In November, radio host Julie Burstein did a TED Talk. TED Talks, for those of you who don’t know, are various speakers giving “talks” (or speeches) on various topics. The tagline on the website is “Great talks to stir your curiosity.” Burstein discussed four lessons she’s learned from various artists about what spurs creativity.
Experience: Burstein explained that for experience, we must pay attention to the world around us. We must embrace experience, which is “hard to do when we have a lighted rectangle in our pocket that takes all our focus.”
Challenge: She said that the artists she’s spoken with have said that some of their best work comes out of the parts of their lives that have been the most difficult. As hard as it is, we must embrace challenge and change in our lives.
Limitation: Richard Serra, a modern art sculptor, said he once saw a painting that moved him so much, he knew he would never be able to do what that particular artist did. When he returned home, he threw all his supplies away and said he would not be a painter. This did not, however, discourage him from giving up on art. He continued playing around with art, and soon became a sculptor with work showcased in the Museum of Modern Art and the Guggenheim in New York City. Burstein explained that artists speak about how pushing upon the limits of what they can and can’t do helps them find their own voice.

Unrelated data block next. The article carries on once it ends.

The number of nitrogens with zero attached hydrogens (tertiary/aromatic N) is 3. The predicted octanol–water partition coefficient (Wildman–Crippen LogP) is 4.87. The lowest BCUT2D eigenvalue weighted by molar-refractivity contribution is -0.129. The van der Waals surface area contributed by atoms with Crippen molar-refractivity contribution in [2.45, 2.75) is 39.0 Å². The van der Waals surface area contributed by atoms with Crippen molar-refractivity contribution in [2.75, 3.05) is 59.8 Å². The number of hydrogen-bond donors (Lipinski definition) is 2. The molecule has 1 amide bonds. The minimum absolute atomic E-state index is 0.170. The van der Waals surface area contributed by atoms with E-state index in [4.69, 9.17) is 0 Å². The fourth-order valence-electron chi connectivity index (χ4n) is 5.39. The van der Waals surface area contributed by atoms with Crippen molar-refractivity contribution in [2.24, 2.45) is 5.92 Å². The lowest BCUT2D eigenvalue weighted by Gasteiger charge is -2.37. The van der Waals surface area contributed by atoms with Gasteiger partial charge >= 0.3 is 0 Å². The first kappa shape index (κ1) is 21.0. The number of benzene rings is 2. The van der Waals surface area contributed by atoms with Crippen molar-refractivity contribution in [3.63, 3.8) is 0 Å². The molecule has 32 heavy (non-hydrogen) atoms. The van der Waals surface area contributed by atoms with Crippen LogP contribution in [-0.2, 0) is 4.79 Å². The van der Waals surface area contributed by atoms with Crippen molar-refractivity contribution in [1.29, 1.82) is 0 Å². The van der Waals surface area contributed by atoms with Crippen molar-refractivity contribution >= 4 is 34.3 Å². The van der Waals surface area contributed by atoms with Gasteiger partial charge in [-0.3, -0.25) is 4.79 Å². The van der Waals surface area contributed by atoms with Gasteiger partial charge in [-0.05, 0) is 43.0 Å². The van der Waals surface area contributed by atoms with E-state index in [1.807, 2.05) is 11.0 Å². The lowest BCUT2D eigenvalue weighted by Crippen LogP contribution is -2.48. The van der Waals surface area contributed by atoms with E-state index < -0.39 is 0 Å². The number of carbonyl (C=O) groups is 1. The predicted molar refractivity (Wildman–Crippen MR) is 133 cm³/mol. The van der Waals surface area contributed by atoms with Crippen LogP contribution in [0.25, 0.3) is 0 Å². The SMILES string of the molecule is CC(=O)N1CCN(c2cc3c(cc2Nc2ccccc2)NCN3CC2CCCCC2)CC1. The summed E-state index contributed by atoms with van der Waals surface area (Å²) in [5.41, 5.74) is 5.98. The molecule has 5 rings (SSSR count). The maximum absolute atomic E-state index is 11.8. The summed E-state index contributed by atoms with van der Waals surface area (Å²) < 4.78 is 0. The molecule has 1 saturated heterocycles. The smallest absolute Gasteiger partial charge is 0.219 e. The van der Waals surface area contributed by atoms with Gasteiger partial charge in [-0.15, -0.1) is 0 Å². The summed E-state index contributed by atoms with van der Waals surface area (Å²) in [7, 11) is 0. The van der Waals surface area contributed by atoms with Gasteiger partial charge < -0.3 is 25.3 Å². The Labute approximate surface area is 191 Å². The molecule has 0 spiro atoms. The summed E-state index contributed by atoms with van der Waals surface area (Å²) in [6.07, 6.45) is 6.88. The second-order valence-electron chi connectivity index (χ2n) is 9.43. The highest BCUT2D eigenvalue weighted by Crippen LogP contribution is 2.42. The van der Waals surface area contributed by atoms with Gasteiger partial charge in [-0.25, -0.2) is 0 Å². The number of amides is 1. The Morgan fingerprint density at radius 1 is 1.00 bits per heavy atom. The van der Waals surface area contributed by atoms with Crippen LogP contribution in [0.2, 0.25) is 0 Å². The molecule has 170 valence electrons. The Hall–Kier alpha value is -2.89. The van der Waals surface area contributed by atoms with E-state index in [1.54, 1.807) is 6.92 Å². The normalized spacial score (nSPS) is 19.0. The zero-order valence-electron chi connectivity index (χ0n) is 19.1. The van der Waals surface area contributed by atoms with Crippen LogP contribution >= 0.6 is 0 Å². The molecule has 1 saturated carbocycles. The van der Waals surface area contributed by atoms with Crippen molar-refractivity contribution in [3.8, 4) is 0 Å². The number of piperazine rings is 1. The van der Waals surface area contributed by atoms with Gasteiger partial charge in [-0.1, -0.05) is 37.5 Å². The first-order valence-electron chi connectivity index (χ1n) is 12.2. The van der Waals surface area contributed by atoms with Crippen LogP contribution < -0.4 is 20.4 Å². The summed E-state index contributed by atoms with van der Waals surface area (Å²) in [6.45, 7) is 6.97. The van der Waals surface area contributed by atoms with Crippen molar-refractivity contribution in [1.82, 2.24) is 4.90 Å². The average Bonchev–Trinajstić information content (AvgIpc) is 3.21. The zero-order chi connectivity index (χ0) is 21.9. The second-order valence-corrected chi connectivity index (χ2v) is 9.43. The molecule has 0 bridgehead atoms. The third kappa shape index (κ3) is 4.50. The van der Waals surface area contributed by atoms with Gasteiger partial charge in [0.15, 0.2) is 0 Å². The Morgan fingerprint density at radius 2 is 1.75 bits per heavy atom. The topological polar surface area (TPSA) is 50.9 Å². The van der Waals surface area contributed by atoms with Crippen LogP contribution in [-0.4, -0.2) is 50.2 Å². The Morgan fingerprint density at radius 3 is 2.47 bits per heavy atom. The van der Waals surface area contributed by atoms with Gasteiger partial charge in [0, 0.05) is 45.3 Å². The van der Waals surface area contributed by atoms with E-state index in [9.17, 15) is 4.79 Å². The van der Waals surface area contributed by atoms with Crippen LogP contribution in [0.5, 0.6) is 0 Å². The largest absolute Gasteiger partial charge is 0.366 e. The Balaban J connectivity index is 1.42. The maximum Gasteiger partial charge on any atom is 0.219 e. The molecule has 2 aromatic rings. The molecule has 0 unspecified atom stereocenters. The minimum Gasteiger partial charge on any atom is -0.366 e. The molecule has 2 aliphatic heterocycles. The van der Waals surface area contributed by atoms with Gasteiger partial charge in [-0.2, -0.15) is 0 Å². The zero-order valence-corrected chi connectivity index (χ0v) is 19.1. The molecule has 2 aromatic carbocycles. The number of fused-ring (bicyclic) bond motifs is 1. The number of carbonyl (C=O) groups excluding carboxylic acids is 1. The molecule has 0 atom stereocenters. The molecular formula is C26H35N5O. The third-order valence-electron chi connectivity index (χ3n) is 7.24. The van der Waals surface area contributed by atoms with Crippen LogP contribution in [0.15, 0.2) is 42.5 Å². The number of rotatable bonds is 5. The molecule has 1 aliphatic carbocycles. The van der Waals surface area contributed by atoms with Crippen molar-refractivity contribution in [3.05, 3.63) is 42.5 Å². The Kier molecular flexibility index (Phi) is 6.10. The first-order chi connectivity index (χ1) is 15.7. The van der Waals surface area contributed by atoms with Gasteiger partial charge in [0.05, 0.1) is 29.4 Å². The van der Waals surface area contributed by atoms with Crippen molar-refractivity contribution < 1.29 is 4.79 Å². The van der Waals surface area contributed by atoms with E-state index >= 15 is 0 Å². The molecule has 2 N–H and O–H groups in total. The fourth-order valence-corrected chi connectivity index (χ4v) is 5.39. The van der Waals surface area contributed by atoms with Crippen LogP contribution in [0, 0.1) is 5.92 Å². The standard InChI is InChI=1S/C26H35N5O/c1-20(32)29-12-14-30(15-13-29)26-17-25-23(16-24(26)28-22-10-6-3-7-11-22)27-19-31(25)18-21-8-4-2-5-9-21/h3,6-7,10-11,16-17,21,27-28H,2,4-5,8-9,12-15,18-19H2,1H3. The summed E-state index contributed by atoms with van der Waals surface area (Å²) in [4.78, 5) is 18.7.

Loss: The last lesson – or embrace, as Burstein calls it – that we must allow ourselves to experience in order to help our creativity is loss. It is the hardest, the oldest and “the most constant of human embraces.” We must see the world and take what we hope for while facing rejection, heartbreak, war, and death, and turning that into something that we can use to help funnel our creativity.
Burstein ended the talk with something I thought resonated very well. She said, “We all wrestle with experience and challenge, limits, and loss.” Creativity is essential to all of us whether we’re scientists, parents, artists, teachers, entrepreneurs, or students. It doesn’t matter if we’re a writer or a painter or a sculptor or a photographer, but we can all use these lessons to help bring out whatever we need for our creativity to flourish.
Watch the TED talk below
[youtube height=”500″ width=”800″]http://www.youtube.com/watch?v=sY0Pf_pfqCI[/youtube]
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